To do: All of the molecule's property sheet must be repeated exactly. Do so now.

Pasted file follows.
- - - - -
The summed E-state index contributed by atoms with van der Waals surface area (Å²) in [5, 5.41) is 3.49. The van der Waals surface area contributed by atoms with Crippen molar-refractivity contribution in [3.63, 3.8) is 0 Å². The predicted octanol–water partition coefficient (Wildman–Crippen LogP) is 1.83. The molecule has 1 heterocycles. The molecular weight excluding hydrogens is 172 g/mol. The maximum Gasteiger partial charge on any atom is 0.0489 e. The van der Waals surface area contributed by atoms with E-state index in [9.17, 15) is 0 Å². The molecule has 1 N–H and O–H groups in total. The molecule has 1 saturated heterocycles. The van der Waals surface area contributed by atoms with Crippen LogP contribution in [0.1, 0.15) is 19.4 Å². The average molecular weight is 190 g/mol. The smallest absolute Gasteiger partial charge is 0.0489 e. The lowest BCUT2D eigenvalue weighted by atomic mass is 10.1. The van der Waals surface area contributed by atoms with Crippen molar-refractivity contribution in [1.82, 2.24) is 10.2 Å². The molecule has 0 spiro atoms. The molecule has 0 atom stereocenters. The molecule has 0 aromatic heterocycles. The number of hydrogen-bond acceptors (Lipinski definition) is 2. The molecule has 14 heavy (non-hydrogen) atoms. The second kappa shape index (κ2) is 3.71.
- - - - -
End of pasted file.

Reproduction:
The summed E-state index contributed by atoms with van der Waals surface area (Å²) in [5, 5.41) is 3.49. The van der Waals surface area contributed by atoms with Crippen molar-refractivity contribution in [3.63, 3.8) is 0 Å². The predicted octanol–water partition coefficient (Wildman–Crippen LogP) is 1.83. The molecule has 1 heterocycles. The molecular weight excluding hydrogens is 172 g/mol. The maximum Gasteiger partial charge on any atom is 0.0489 e. The van der Waals surface area contributed by atoms with E-state index in [9.17, 15) is 0 Å². The molecule has 1 N–H and O–H groups in total. The molecule has 1 saturated heterocycles. The van der Waals surface area contributed by atoms with Crippen LogP contribution in [0.1, 0.15) is 19.4 Å². The average molecular weight is 190 g/mol. The smallest absolute Gasteiger partial charge is 0.0489 e. The lowest BCUT2D eigenvalue weighted by atomic mass is 10.1. The van der Waals surface area contributed by atoms with Crippen molar-refractivity contribution in [1.82, 2.24) is 10.2 Å². The molecule has 0 spiro atoms. The molecule has 0 atom stereocenters. The molecule has 0 aromatic heterocycles. The number of hydrogen-bond acceptors (Lipinski definition) is 2. The molecule has 14 heavy (non-hydrogen) atoms. The second kappa shape index (κ2) is 3.71.